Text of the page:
In previous posts about my CLOUDS zine I’ve shared how the project is coming together as I work through the entire zine creation process. I’ve recently finished my layout and sequencing process AND ordered my copy of what I hope will be the final version of this printed zine which includes 132 pages of images (this feels like a gigantic accomplishment for me!). I thought I’d share with you how I chose to carry out the layout and sequencing process. This isn’t the only way to go about this and I thought I’d share with anyone else who may have an interest in seeing one way to do this or for anyone who might like to see a little behind-the-scenes look at what has gone into printing this project.
Quite some time ago I spent an evening cutting plain white printer paper to 8”x8” which was the size I chose for my printed zine. I didn’t do anything fancy—I tend to be a fairly practical person. In order to hold the pages together I just used two holes of a three hole paper punch to punch two holes in each page. Then I used some brown string I had on hand to tie the pages together.
I sorted through my large stack of prints—I had previously used a Sharpie and labeled the back of each print with the file name for each image—and grouped images together that looked like they would complement one another on two page spreads. Then I used washi tape—so that it wouldn’t leave marks on the prints and would come off fairly easily if I needed to rearrange any images—to hold the prints in place on each page.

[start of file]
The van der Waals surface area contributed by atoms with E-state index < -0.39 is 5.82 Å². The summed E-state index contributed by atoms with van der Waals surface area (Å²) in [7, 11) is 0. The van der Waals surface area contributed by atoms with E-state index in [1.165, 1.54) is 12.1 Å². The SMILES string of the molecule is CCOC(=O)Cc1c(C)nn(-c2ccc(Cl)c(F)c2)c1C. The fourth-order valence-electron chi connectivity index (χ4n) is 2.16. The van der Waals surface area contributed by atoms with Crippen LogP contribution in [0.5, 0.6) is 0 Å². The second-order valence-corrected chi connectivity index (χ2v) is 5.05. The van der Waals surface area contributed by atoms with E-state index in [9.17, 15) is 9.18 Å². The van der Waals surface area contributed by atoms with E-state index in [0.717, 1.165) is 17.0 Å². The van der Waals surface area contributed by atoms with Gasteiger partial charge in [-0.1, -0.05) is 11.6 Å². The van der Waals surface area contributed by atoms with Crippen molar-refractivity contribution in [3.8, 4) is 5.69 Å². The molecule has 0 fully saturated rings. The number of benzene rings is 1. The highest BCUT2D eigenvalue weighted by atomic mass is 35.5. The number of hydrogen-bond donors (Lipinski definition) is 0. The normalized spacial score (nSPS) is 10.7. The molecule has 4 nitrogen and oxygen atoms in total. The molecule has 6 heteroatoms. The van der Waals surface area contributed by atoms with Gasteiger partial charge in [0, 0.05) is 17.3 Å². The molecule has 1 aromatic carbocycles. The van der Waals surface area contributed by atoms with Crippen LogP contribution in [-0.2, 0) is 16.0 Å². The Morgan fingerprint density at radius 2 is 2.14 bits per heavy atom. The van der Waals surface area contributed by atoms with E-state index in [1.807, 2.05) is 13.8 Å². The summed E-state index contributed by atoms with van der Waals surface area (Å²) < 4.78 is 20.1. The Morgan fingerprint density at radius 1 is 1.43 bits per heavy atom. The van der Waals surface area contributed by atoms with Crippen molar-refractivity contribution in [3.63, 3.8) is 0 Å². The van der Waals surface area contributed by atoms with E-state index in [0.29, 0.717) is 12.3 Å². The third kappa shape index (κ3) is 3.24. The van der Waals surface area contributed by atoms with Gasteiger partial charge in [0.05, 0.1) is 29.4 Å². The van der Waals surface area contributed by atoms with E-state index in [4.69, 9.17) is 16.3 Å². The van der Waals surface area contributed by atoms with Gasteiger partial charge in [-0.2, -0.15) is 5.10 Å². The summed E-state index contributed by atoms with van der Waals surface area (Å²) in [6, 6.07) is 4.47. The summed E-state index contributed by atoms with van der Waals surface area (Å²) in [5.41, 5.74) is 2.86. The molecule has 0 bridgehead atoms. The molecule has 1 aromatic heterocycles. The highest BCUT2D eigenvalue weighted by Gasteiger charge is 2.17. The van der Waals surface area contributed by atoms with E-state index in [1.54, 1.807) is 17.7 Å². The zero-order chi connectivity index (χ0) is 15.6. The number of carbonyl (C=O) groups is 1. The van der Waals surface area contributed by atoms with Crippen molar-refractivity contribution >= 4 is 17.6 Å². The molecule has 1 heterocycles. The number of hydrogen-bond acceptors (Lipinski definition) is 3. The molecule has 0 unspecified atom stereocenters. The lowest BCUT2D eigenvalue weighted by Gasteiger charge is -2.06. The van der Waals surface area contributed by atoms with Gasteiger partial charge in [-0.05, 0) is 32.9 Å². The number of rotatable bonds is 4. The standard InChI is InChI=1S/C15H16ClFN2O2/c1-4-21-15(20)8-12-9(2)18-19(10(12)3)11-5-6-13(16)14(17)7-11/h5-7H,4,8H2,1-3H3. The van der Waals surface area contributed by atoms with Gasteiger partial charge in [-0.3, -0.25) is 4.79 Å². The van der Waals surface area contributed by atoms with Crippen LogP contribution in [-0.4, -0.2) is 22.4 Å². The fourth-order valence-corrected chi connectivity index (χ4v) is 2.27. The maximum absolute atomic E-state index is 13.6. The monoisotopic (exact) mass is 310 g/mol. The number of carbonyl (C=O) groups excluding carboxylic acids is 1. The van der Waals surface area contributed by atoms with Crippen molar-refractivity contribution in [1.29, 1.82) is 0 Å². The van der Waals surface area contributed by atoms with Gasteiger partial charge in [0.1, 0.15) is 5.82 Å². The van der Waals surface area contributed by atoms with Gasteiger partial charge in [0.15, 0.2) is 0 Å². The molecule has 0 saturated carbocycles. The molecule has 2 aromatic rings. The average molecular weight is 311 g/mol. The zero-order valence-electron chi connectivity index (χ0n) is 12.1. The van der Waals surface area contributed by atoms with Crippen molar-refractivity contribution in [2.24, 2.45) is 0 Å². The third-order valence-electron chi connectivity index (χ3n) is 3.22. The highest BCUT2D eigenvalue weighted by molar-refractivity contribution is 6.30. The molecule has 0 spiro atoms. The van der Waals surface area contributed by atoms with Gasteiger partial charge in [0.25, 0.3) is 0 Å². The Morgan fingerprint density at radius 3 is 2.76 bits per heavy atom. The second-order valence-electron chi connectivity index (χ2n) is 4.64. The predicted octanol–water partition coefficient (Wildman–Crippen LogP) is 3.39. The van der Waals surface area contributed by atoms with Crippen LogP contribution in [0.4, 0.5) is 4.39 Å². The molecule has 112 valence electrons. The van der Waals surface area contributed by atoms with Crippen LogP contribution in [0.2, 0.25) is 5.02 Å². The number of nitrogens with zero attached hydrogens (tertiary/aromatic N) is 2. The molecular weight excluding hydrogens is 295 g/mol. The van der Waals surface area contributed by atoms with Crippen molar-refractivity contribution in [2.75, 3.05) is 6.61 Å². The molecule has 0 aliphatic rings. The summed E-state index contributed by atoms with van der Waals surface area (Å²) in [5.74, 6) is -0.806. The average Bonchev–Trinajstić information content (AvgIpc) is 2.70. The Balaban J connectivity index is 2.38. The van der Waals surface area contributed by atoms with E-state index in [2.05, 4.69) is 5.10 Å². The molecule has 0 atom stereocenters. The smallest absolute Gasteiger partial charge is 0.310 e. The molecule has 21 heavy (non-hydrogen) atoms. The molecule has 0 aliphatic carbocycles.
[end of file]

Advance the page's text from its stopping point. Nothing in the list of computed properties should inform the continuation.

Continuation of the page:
I chose to use Scribus—open source desktop publishing software—as I didn’t want to spend money to purchase additional software. When I moved to the computer so that I could put the images into the desktop publishing software I appreciated how simple it was for me. I just glanced at the back of each print so that I knew exactly what file was needed for each image which I found to be a very simple, enjoyable process.
As I shared before—this certainly isn’t the only way to handle the layout and sequencing process—this is the process that appealed to me. I really appreciated being able to work with prints rather than trying to do this all on a computer screen. It was refreshing to be able to hold the actual prints in my hands, study them for similarities that would work well together for two page spreads, and get to enjoy the physical process of taping each photo in its place. It was nice to be able to turn the pages of my makeshift zine so that I could get an idea how things might look as a series when the final version of the project is printed.
Thank you for taking the time to check out my layout and sequencing process for my CLOUDS zine. I’d love to hear your thoughts and ideas about any process you’ve done that has worked well for you or any thoughts you may have on creating zines. And I’m looking forward to being able to share more with you when I receive my printed CLOUDS zine in the mail!